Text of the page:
So can this can be used arbitrarily? Yes.
And Tempe Mayor Hugh Hallman was championing the transformation of the city's public transit system to reflect its New Urbanist vision -- a city of easy transport and just as easy-to-get-to entertainment and work. Easy money, you might call it. The city envisioned an expansion of the existing free transit system, the Flash Forward and Back, into a neighborhood system. Small free buses would snake through the areas surrounding the university, delivering students and shoppers to various city destinations.
Quoted in an official city press release at the time, Mayor Hallman described the purpose of the free Orbit system in broad, inclusive terms. Not only was the system meant to be a simple, green means of getting to work, it was also supposed to serve the old and disabled. "Many residents — young, old, disabled or those simply desiring to reduce vehicle emissions — are in need of alternative transportation," he said.
So it might be surprising to know that a few weeks ago Tempe essentially made taking the city's neighborhood buses a crime for elderly and disabled people. And probably poor people, too. And probably just about anybody that doesn't fit into the city's yuppie vision for the future. And not only that, the may have turned taking the bus into a potential Fourth Amendment nightmare.
On January 24, 2014, the city council passed a troubling expansion of the city's sidewalk sitting ordinance into the surrounding neighborhoods, effectively criminalizing sitting on the ground while waiting for the free bus. Given that the system utilizes a “flag” stop arrangement, meaning that residents and visitors can essentially wait for and wave down the bus anywhere along the circuitous route where it is reasonably safe for the bus to pick them up, this change in the law represents a dangerous expansion of the ability of police to harass and criminalize people using the system, or just hanging out in front of their own homes minding their own business.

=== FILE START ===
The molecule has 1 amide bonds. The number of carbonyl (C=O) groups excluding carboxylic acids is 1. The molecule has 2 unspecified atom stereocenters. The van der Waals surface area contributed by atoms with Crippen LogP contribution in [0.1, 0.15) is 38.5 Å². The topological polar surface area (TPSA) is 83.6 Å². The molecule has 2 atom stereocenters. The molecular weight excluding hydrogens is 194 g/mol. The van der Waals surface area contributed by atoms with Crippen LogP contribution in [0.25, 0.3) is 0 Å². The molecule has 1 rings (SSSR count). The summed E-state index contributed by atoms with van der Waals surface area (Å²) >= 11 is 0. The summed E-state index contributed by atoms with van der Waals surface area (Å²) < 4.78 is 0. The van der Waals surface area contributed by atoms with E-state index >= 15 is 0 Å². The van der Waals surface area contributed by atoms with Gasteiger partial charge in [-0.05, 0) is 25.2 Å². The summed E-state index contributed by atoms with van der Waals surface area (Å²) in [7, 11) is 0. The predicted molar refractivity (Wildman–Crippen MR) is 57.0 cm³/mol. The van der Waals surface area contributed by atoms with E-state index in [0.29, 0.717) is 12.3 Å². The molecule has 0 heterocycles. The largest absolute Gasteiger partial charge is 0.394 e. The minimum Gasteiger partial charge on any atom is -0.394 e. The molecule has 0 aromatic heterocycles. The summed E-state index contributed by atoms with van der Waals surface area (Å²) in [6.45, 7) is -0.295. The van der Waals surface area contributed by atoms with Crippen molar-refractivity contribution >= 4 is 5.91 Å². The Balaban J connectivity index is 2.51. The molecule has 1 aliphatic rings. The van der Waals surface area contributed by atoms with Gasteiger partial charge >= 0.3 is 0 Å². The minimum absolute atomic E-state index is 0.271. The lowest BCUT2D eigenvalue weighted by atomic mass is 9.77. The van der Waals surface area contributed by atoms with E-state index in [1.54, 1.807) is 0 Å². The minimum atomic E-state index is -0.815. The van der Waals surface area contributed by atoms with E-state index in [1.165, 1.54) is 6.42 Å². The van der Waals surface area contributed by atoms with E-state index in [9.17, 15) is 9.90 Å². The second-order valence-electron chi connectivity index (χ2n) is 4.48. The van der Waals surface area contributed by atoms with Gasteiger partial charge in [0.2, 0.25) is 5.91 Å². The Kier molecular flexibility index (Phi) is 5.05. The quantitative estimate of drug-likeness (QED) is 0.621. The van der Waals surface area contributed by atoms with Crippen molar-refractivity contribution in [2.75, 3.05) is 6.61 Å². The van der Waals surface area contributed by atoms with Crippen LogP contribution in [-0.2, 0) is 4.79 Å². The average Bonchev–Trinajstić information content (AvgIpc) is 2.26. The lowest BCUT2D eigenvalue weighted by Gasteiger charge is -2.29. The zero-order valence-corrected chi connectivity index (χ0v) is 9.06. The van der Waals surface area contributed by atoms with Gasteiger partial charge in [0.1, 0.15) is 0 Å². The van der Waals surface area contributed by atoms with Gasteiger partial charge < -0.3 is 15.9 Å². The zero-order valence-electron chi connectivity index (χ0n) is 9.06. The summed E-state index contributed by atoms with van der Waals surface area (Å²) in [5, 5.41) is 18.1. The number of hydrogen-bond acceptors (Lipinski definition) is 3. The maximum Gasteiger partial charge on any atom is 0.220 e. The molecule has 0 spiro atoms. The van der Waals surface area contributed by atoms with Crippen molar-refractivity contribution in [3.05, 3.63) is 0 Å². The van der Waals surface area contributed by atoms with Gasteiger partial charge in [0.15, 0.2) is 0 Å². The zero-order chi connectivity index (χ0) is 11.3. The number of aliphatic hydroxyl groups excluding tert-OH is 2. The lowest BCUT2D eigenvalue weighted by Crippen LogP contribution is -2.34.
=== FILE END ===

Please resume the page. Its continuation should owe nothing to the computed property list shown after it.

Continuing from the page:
The only no vote came from Councilman Kolby Granville, who questioned the broad language and potential arbitrary enforcement of the ordinance.
Before the vote, Granville questioned legal counsel, asking, "So if I was sitting on the sidewalk in front of my own house, conceivably, could I be violating this rule?" To which counsel responded in the affirmative. Cops would use their discretion, came the reassuring response. And when it comes to the police, we know what that means: it will be open season on the poor, people of color and mentally ill and other perceived undesirables.
The passage of the original Tempe sidewalk sitting ban was controversial at the time. Starting in 1999, community members engaged in a series of protests against the law, and then local ASU graduate student (now a professor at Prescott College) Randall Amster challenged it in court. In an unusual move, the 9th Circuit Court, based out of San Francisco, took up the case and heard the case in Tempe, in a public forum at ASU. Sadly, the court upheld the law. Ironically, it went into effect on Martin Luther King Day.
Down and Drought contacted several city officials for comments on the new ordinance, including Councilman Corey Woods. As the only African-American council member, we were curious if he would have any concerns about potential profiling that may result from the law. In his response to us via Twitter, Woods said the city had considered the effect of similar laws in Phoenix and Mesa, and that their "analysis didn't show profiling happening in those cities."